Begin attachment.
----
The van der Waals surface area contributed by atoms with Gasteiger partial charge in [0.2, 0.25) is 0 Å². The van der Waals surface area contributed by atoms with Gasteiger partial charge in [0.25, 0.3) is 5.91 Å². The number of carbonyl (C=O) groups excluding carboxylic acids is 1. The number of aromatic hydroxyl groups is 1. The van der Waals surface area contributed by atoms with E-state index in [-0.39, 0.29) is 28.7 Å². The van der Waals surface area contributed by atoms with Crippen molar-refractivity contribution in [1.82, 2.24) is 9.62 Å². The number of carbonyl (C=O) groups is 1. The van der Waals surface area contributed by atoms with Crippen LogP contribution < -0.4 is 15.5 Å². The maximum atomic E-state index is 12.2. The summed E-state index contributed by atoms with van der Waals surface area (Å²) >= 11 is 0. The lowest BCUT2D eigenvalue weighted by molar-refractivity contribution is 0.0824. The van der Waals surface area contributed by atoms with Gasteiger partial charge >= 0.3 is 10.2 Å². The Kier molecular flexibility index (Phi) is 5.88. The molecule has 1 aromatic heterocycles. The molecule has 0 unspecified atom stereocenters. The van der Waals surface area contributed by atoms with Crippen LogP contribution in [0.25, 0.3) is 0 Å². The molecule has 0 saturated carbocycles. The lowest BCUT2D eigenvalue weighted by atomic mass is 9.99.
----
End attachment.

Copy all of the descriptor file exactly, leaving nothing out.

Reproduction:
The van der Waals surface area contributed by atoms with Gasteiger partial charge in [0.2, 0.25) is 0 Å². The van der Waals surface area contributed by atoms with Gasteiger partial charge in [0.25, 0.3) is 5.91 Å². The number of carbonyl (C=O) groups excluding carboxylic acids is 1. The number of aromatic hydroxyl groups is 1. The van der Waals surface area contributed by atoms with E-state index in [-0.39, 0.29) is 28.7 Å². The van der Waals surface area contributed by atoms with Crippen molar-refractivity contribution in [1.82, 2.24) is 9.62 Å². The number of carbonyl (C=O) groups is 1. The van der Waals surface area contributed by atoms with Crippen LogP contribution < -0.4 is 15.5 Å². The maximum atomic E-state index is 12.2. The summed E-state index contributed by atoms with van der Waals surface area (Å²) >= 11 is 0. The lowest BCUT2D eigenvalue weighted by molar-refractivity contribution is 0.0824. The van der Waals surface area contributed by atoms with Gasteiger partial charge >= 0.3 is 10.2 Å². The Kier molecular flexibility index (Phi) is 5.88. The molecule has 1 aromatic heterocycles. The molecule has 0 unspecified atom stereocenters. The van der Waals surface area contributed by atoms with Crippen LogP contribution in [0.25, 0.3) is 0 Å². The molecule has 0 saturated carbocycles. The lowest BCUT2D eigenvalue weighted by atomic mass is 9.99.